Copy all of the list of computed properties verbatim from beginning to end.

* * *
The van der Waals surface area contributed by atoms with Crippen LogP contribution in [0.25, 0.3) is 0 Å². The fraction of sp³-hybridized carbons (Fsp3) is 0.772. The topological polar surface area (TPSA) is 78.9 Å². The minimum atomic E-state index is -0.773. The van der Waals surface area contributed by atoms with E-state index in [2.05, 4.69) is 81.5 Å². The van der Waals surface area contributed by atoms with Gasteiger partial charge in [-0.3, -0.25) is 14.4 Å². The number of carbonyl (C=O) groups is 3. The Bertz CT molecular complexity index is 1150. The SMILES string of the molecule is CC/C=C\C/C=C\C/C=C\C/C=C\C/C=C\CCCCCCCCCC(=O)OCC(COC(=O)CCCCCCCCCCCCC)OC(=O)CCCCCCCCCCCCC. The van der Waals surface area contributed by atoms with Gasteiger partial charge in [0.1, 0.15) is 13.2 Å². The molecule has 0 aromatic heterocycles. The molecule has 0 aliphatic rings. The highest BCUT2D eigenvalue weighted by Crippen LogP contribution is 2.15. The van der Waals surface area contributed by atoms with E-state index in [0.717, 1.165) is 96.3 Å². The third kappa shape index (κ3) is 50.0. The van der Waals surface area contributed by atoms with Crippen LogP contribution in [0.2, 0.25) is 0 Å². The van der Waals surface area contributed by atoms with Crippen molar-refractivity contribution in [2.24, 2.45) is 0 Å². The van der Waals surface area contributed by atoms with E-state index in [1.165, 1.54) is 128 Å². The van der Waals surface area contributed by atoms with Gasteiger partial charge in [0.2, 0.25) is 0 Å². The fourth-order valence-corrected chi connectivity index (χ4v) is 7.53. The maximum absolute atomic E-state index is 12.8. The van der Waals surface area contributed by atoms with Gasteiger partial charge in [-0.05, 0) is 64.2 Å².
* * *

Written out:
The van der Waals surface area contributed by atoms with Crippen LogP contribution in [0.25, 0.3) is 0 Å². The fraction of sp³-hybridized carbons (Fsp3) is 0.772. The topological polar surface area (TPSA) is 78.9 Å². The minimum atomic E-state index is -0.773. The van der Waals surface area contributed by atoms with E-state index in [2.05, 4.69) is 81.5 Å². The van der Waals surface area contributed by atoms with Gasteiger partial charge in [-0.3, -0.25) is 14.4 Å². The number of carbonyl (C=O) groups is 3. The Bertz CT molecular complexity index is 1150. The SMILES string of the molecule is CC/C=C\C/C=C\C/C=C\C/C=C\C/C=C\CCCCCCCCCC(=O)OCC(COC(=O)CCCCCCCCCCCCC)OC(=O)CCCCCCCCCCCCC. The van der Waals surface area contributed by atoms with Gasteiger partial charge in [0.1, 0.15) is 13.2 Å². The molecule has 0 aromatic heterocycles. The molecule has 0 aliphatic rings. The highest BCUT2D eigenvalue weighted by Crippen LogP contribution is 2.15. The van der Waals surface area contributed by atoms with E-state index in [0.717, 1.165) is 96.3 Å². The third kappa shape index (κ3) is 50.0. The van der Waals surface area contributed by atoms with Crippen LogP contribution in [0.2, 0.25) is 0 Å². The van der Waals surface area contributed by atoms with Crippen molar-refractivity contribution in [2.24, 2.45) is 0 Å². The van der Waals surface area contributed by atoms with E-state index in [1.165, 1.54) is 128 Å². The van der Waals surface area contributed by atoms with Gasteiger partial charge in [0.2, 0.25) is 0 Å². The fourth-order valence-corrected chi connectivity index (χ4v) is 7.53. The maximum absolute atomic E-state index is 12.8. The van der Waals surface area contributed by atoms with Gasteiger partial charge in [-0.05, 0) is 64.2 Å².